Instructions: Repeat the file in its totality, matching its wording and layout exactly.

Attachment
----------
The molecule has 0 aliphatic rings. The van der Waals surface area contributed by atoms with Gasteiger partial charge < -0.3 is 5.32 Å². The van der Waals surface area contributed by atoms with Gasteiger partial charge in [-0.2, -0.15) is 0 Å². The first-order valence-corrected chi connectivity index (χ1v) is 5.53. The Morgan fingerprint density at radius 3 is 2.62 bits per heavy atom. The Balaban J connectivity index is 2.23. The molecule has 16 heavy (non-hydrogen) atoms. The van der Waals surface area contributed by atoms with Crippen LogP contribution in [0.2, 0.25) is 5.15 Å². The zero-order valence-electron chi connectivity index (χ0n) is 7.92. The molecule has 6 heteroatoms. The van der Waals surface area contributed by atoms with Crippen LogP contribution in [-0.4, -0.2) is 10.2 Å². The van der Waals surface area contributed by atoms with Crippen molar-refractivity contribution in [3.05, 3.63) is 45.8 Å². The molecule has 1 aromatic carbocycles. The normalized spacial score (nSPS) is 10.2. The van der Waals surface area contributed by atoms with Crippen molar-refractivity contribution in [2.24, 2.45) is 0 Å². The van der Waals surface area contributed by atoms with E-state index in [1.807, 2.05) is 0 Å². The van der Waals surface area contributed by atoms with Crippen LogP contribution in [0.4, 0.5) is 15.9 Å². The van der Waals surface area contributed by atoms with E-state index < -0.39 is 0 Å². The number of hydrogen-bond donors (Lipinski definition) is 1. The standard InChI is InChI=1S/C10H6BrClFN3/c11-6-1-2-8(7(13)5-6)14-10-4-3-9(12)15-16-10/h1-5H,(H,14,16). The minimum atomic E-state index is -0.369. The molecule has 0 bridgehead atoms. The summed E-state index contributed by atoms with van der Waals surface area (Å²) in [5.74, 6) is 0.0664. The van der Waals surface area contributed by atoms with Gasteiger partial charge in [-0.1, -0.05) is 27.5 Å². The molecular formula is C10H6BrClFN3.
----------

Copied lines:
The molecule has 0 aliphatic rings. The van der Waals surface area contributed by atoms with Gasteiger partial charge < -0.3 is 5.32 Å². The van der Waals surface area contributed by atoms with Gasteiger partial charge in [-0.2, -0.15) is 0 Å². The first-order valence-corrected chi connectivity index (χ1v) is 5.53. The Morgan fingerprint density at radius 3 is 2.62 bits per heavy atom. The Balaban J connectivity index is 2.23. The molecule has 16 heavy (non-hydrogen) atoms. The van der Waals surface area contributed by atoms with Crippen LogP contribution in [0.2, 0.25) is 5.15 Å². The zero-order valence-electron chi connectivity index (χ0n) is 7.92. The molecule has 6 heteroatoms. The van der Waals surface area contributed by atoms with Crippen LogP contribution in [-0.4, -0.2) is 10.2 Å². The van der Waals surface area contributed by atoms with Crippen molar-refractivity contribution in [3.05, 3.63) is 45.8 Å². The molecule has 1 aromatic carbocycles. The normalized spacial score (nSPS) is 10.2. The van der Waals surface area contributed by atoms with Crippen molar-refractivity contribution in [2.24, 2.45) is 0 Å². The van der Waals surface area contributed by atoms with E-state index in [1.807, 2.05) is 0 Å². The van der Waals surface area contributed by atoms with Crippen LogP contribution in [0.4, 0.5) is 15.9 Å². The van der Waals surface area contributed by atoms with E-state index < -0.39 is 0 Å². The number of hydrogen-bond donors (Lipinski definition) is 1. The standard InChI is InChI=1S/C10H6BrClFN3/c11-6-1-2-8(7(13)5-6)14-10-4-3-9(12)15-16-10/h1-5H,(H,14,16). The minimum atomic E-state index is -0.369. The molecule has 0 bridgehead atoms. The summed E-state index contributed by atoms with van der Waals surface area (Å²) in [5.74, 6) is 0.0664. The van der Waals surface area contributed by atoms with Gasteiger partial charge in [-0.1, -0.05) is 27.5 Å². The molecular formula is C10H6BrClFN3.